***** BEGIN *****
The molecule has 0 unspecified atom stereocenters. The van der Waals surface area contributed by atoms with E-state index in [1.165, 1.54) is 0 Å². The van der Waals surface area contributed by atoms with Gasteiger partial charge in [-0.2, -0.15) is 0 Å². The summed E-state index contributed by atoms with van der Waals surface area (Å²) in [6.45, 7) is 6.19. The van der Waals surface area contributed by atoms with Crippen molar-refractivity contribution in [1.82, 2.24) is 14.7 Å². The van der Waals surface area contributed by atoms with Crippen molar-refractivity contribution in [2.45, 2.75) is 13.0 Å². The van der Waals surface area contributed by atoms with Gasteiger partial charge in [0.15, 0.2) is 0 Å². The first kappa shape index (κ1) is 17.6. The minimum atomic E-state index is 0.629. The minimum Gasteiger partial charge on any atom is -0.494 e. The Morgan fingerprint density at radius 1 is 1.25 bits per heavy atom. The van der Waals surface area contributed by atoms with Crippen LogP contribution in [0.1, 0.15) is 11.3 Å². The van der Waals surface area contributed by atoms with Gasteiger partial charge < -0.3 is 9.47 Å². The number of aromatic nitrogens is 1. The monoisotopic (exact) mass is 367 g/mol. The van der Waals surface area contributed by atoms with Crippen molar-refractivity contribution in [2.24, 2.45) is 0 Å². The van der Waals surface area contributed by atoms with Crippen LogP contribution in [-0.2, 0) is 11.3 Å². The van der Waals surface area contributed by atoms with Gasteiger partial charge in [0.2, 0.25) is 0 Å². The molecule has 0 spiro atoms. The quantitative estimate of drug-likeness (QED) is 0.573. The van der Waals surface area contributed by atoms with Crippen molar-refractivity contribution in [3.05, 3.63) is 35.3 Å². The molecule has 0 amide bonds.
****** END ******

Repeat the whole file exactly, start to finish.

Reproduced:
The molecule has 0 unspecified atom stereocenters. The van der Waals surface area contributed by atoms with E-state index in [1.165, 1.54) is 0 Å². The van der Waals surface area contributed by atoms with Gasteiger partial charge in [-0.2, -0.15) is 0 Å². The summed E-state index contributed by atoms with van der Waals surface area (Å²) in [6.45, 7) is 6.19. The van der Waals surface area contributed by atoms with Crippen molar-refractivity contribution in [1.82, 2.24) is 14.7 Å². The van der Waals surface area contributed by atoms with Crippen molar-refractivity contribution in [2.45, 2.75) is 13.0 Å². The van der Waals surface area contributed by atoms with Gasteiger partial charge in [0.15, 0.2) is 0 Å². The first kappa shape index (κ1) is 17.6. The minimum atomic E-state index is 0.629. The minimum Gasteiger partial charge on any atom is -0.494 e. The Morgan fingerprint density at radius 1 is 1.25 bits per heavy atom. The van der Waals surface area contributed by atoms with Crippen LogP contribution in [0.1, 0.15) is 11.3 Å². The van der Waals surface area contributed by atoms with Gasteiger partial charge < -0.3 is 9.47 Å². The number of aromatic nitrogens is 1. The monoisotopic (exact) mass is 367 g/mol. The van der Waals surface area contributed by atoms with Crippen molar-refractivity contribution in [2.24, 2.45) is 0 Å². The van der Waals surface area contributed by atoms with Crippen LogP contribution in [-0.2, 0) is 11.3 Å². The van der Waals surface area contributed by atoms with Gasteiger partial charge in [0.2, 0.25) is 0 Å². The molecule has 0 spiro atoms. The quantitative estimate of drug-likeness (QED) is 0.573. The van der Waals surface area contributed by atoms with Crippen molar-refractivity contribution in [3.05, 3.63) is 35.3 Å². The molecule has 0 amide bonds.